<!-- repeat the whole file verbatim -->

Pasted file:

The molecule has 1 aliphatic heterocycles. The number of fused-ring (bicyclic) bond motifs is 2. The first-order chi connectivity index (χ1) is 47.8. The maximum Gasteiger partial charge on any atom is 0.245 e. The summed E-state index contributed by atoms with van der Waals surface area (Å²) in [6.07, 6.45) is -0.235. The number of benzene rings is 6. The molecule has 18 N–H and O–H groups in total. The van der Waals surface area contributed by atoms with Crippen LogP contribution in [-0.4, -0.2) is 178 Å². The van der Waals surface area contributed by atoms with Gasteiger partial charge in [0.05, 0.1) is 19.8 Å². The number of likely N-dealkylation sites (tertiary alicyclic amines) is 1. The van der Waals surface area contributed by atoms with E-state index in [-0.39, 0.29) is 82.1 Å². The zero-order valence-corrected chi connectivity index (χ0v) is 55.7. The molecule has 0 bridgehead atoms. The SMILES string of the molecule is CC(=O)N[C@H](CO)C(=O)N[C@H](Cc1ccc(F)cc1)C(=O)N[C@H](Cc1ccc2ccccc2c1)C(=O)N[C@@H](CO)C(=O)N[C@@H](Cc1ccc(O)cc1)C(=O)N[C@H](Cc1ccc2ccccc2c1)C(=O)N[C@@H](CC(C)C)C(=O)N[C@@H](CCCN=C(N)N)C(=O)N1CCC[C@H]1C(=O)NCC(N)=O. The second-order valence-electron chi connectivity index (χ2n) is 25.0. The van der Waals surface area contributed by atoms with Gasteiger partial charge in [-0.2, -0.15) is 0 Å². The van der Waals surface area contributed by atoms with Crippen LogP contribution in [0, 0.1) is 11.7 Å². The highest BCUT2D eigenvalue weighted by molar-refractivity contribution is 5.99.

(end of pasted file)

The molecule has 1 aliphatic heterocycles. The number of fused-ring (bicyclic) bond motifs is 2. The first-order chi connectivity index (χ1) is 47.8. The maximum Gasteiger partial charge on any atom is 0.245 e. The summed E-state index contributed by atoms with van der Waals surface area (Å²) in [6.07, 6.45) is -0.235. The number of benzene rings is 6. The molecule has 18 N–H and O–H groups in total. The van der Waals surface area contributed by atoms with Crippen LogP contribution in [-0.4, -0.2) is 178 Å². The van der Waals surface area contributed by atoms with Gasteiger partial charge in [0.05, 0.1) is 19.8 Å². The number of likely N-dealkylation sites (tertiary alicyclic amines) is 1. The van der Waals surface area contributed by atoms with E-state index in [-0.39, 0.29) is 82.1 Å². The zero-order valence-corrected chi connectivity index (χ0v) is 55.7. The molecule has 0 bridgehead atoms. The SMILES string of the molecule is CC(=O)N[C@H](CO)C(=O)N[C@H](Cc1ccc(F)cc1)C(=O)N[C@H](Cc1ccc2ccccc2c1)C(=O)N[C@@H](CO)C(=O)N[C@@H](Cc1ccc(O)cc1)C(=O)N[C@H](Cc1ccc2ccccc2c1)C(=O)N[C@@H](CC(C)C)C(=O)N[C@@H](CCCN=C(N)N)C(=O)N1CCC[C@H]1C(=O)NCC(N)=O. The second-order valence-electron chi connectivity index (χ2n) is 25.0. The van der Waals surface area contributed by atoms with Gasteiger partial charge in [-0.2, -0.15) is 0 Å². The van der Waals surface area contributed by atoms with Crippen LogP contribution in [0, 0.1) is 11.7 Å². The highest BCUT2D eigenvalue weighted by molar-refractivity contribution is 5.99.